THE REGULATION CONVERSATION
On the hot topic of regulation, Ally says: “I’ve spent 12 years investing in becoming a doctor and specialising in my field, yet we still see people with no medical background or regulatory body getting into aesthetics.”
He adds that a beautician, hairdresser or tattoo artist cannot compare. “Nowadays, we’re even seeing Love Islanders performing treatments”, he says.
Being accountable to a regulatory body like the general medical council (GMC) means Ally and peers have an organisation to answer to, while an untrained nonmedical person has no accountability. “If there are complications, the patient is vulnerable because there’s no regulation,” he says.
“Aesthetics should be medicalised. In future, I want to see all medical treatments held in CQC clinics and fillers being made prescription-based in the UK as with other parts of the world”, he says.
“Right now, we’re in an unregulated market. Anyone can pick up a needle, attend a course, and get hold of fillers. That process needs to be tightened up.”
In 2013, surgeon Sir Bruce Keogh released the Keogh review, designed to help steer the process of procedures and, from this, guidelines for cosmetic procedures training were established by Health Education England (HEE) and later the Joint Council for Cosmetic Practitioners (JCCP). While this may have helped move the needle in a more regulated direction, the guidance is currently not compulsory. For Ally, however, it was a no-brainer to build these standards into Derma Medical’s courses on top of other interpretations of guidance.
“Having a regulated qualification and platform distinguishes the medical from the non-medical – those able to understand what can go wrong and how to deal with it if it does.”
Ally says that psychological assessment is a hugely important element of this.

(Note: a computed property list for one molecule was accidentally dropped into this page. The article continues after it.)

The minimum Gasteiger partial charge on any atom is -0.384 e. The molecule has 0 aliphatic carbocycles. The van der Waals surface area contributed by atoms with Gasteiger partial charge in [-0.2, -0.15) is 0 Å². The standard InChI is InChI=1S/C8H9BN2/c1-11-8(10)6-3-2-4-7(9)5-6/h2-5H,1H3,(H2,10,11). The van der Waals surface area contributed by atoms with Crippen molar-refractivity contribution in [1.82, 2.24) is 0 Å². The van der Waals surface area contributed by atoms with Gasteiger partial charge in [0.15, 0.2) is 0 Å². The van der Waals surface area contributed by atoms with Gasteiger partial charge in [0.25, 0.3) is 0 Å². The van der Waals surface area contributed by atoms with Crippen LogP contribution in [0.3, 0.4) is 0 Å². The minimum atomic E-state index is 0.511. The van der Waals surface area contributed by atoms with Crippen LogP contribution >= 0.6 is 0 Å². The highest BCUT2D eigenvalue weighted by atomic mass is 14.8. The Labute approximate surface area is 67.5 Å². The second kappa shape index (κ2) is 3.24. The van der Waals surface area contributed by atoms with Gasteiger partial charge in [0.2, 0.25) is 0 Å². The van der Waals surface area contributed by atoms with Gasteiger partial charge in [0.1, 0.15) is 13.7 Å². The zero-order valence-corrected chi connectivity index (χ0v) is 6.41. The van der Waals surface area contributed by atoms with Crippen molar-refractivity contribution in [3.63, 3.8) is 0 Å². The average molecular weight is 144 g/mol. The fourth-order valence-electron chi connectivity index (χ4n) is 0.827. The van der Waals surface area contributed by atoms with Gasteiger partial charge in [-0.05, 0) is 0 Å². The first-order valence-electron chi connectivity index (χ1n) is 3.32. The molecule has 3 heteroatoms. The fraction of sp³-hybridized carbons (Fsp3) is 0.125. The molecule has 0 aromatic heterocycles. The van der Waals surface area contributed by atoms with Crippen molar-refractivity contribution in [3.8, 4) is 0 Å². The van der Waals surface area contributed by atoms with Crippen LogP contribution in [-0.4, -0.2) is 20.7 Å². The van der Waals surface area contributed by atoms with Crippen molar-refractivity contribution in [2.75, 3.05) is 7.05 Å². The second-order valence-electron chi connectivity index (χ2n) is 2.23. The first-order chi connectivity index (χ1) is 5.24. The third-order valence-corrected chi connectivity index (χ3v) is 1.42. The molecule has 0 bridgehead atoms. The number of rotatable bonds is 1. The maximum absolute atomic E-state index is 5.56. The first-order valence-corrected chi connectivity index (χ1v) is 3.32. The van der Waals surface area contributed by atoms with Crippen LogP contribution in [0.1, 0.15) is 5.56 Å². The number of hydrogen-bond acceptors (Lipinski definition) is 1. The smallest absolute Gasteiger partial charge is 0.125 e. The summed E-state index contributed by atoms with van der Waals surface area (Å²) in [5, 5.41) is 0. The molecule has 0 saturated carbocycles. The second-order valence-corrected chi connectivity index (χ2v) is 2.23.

“Poor mental health is rife right now, and aesthetics is strongly linked to that.”
“The Government needs to step up. It’s been too long, and nothing is really happening.”
The founder says that Derma Medical is keen to join the fight and get more involved in lobbying for change in the industry. “It shouldn’t be like an MOT with people only coming in when there are complications. We should prevent problems from happening before they arise.”
CHANGING THE FACE OF THE INDUSTRY
Ally says ultrasound-guided injectables, while not essential to the practice, are the future.
“Many interventional procedures in medicine are performed using ultrasound guidance. It acts as our eyes and helps reduce the risk in dangerous areas. Incorporating this into aesthetic medicine creates more confidence amongst patients and injectors, because ultimately, a fear of injecting is due to a fear of anatomy”.
While standards and technicalities are important, Ally says, today, creativity is becoming increasingly crucial to success.
“Injectors also want to learn to be artistic and deliver results for patients. You won’t survive in this industry if you’re too technical and lack artistry.”
On the other hand, Ally says artists lacking knowledge and technicality will be unsafe. “The results may be nice, but the complication rates will be high.”
“We’re trying to create this marriage of art and science – something clinically safe, but visually artistic,” he adds. “That’s why I believe we’ve been successful and why people travel the world to see us.”